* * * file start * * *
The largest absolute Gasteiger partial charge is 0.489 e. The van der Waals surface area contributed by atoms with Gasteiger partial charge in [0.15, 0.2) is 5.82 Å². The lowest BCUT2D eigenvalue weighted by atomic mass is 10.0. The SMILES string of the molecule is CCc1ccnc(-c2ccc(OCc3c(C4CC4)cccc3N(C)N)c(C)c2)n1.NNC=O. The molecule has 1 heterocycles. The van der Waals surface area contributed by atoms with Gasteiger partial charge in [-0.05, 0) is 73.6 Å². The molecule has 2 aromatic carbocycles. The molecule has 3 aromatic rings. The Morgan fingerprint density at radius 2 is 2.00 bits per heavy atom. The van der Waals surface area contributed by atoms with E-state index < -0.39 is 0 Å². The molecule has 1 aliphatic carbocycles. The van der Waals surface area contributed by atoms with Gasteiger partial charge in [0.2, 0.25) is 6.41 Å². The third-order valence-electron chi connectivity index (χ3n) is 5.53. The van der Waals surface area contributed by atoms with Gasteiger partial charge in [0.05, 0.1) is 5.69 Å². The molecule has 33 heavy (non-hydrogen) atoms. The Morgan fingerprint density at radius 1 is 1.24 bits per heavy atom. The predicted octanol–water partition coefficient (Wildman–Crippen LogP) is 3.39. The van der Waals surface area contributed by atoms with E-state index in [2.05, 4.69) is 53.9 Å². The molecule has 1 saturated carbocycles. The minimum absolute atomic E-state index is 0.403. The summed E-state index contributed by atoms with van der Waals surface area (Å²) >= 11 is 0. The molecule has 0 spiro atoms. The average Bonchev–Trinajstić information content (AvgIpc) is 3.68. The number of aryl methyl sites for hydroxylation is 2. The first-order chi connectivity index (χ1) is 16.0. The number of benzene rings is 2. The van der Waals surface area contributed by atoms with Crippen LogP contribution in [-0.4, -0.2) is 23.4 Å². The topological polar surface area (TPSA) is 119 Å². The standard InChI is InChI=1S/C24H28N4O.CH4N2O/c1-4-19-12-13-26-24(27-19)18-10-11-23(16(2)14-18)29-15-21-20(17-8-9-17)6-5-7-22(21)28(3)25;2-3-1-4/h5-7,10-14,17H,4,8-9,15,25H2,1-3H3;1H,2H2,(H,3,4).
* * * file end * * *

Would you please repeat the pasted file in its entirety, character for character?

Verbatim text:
The largest absolute Gasteiger partial charge is 0.489 e. The van der Waals surface area contributed by atoms with Gasteiger partial charge in [0.15, 0.2) is 5.82 Å². The lowest BCUT2D eigenvalue weighted by atomic mass is 10.0. The SMILES string of the molecule is CCc1ccnc(-c2ccc(OCc3c(C4CC4)cccc3N(C)N)c(C)c2)n1.NNC=O. The molecule has 1 heterocycles. The van der Waals surface area contributed by atoms with Gasteiger partial charge in [-0.05, 0) is 73.6 Å². The molecule has 2 aromatic carbocycles. The molecule has 3 aromatic rings. The Morgan fingerprint density at radius 2 is 2.00 bits per heavy atom. The van der Waals surface area contributed by atoms with E-state index < -0.39 is 0 Å². The molecule has 1 aliphatic carbocycles. The van der Waals surface area contributed by atoms with Gasteiger partial charge in [0.2, 0.25) is 6.41 Å². The third-order valence-electron chi connectivity index (χ3n) is 5.53. The van der Waals surface area contributed by atoms with Gasteiger partial charge in [0.05, 0.1) is 5.69 Å². The molecule has 33 heavy (non-hydrogen) atoms. The Morgan fingerprint density at radius 1 is 1.24 bits per heavy atom. The predicted octanol–water partition coefficient (Wildman–Crippen LogP) is 3.39. The van der Waals surface area contributed by atoms with E-state index in [2.05, 4.69) is 53.9 Å². The molecule has 1 saturated carbocycles. The minimum absolute atomic E-state index is 0.403. The summed E-state index contributed by atoms with van der Waals surface area (Å²) >= 11 is 0. The molecule has 0 spiro atoms. The average Bonchev–Trinajstić information content (AvgIpc) is 3.68. The number of aryl methyl sites for hydroxylation is 2. The first-order chi connectivity index (χ1) is 16.0. The number of benzene rings is 2. The van der Waals surface area contributed by atoms with Crippen LogP contribution in [-0.4, -0.2) is 23.4 Å². The topological polar surface area (TPSA) is 119 Å². The standard InChI is InChI=1S/C24H28N4O.CH4N2O/c1-4-19-12-13-26-24(27-19)18-10-11-23(16(2)14-18)29-15-21-20(17-8-9-17)6-5-7-22(21)28(3)25;2-3-1-4/h5-7,10-14,17H,4,8-9,15,25H2,1-3H3;1H,2H2,(H,3,4).